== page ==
bikerthai wrote:RJMAZ wrote:Boeing is in an awkward position. With the 737 MAX disaster, 787 grounding, 737-10 certification issues and 777X delays it would be incredibly unprofessional to officially announce the light fighter variant of the T-7.
Not in the least. The defense and commercial sides are distinct business units. Their clientele are different organizations with different interests and all sides know this.
During the pandemic and the MAX grounding, the defense side stabilized the company. So they have some chips to play within the company. So if they have customer for a F variant, they will be able to execute that plan as profitability permit.
The only thing that may have some bearing on the F/A-7 would be how all their products that comes out of St Louis perform.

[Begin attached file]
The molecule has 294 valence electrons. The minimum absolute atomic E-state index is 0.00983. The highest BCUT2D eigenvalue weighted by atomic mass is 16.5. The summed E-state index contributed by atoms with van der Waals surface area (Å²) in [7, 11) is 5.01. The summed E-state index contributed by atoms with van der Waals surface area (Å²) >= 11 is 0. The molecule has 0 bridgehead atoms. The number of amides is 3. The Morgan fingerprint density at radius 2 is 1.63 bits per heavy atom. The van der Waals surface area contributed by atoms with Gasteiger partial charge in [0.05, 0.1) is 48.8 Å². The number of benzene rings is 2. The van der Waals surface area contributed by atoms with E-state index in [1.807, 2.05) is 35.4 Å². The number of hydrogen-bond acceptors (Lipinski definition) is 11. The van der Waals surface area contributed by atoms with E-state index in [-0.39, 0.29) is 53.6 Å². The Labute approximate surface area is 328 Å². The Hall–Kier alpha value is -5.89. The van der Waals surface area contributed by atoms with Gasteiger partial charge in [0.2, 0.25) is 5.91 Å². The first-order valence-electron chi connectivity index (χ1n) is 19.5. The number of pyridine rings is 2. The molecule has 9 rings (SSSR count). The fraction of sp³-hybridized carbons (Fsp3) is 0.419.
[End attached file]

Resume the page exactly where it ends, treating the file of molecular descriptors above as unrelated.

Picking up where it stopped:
However your concern is not new. During the MAX crisis, government officials were concerned enough to request assurance from Boeing that the military production line would not be raided to fix the commercial line. Since the military was the few bright spot during that time, Boeing kept their promise and delivered as best they could. After all it was the only way they could keep their cash flow going.
Yeah, I agree. Saying airlines or the military would be offended by Boeing offering new products, is just not reasonable or accurate.
Also airlines are not holding off on compensation lawsuits, they are entitled to compensation and have received it. Many are applying the compensation as credits on new aircraft purchases.
The airline lawsuits that emerged, were from airlines that were in financial straits and didn't have the same contract assurances for compensation. But there were only a few of those. In at least one case, compensation from Boeing was the largest source of airline income, at one point in the pandemic.
The T-7 may find a market as a light fighter, it's too early to tell yet. Customers first will be looking at the performance as a trainer.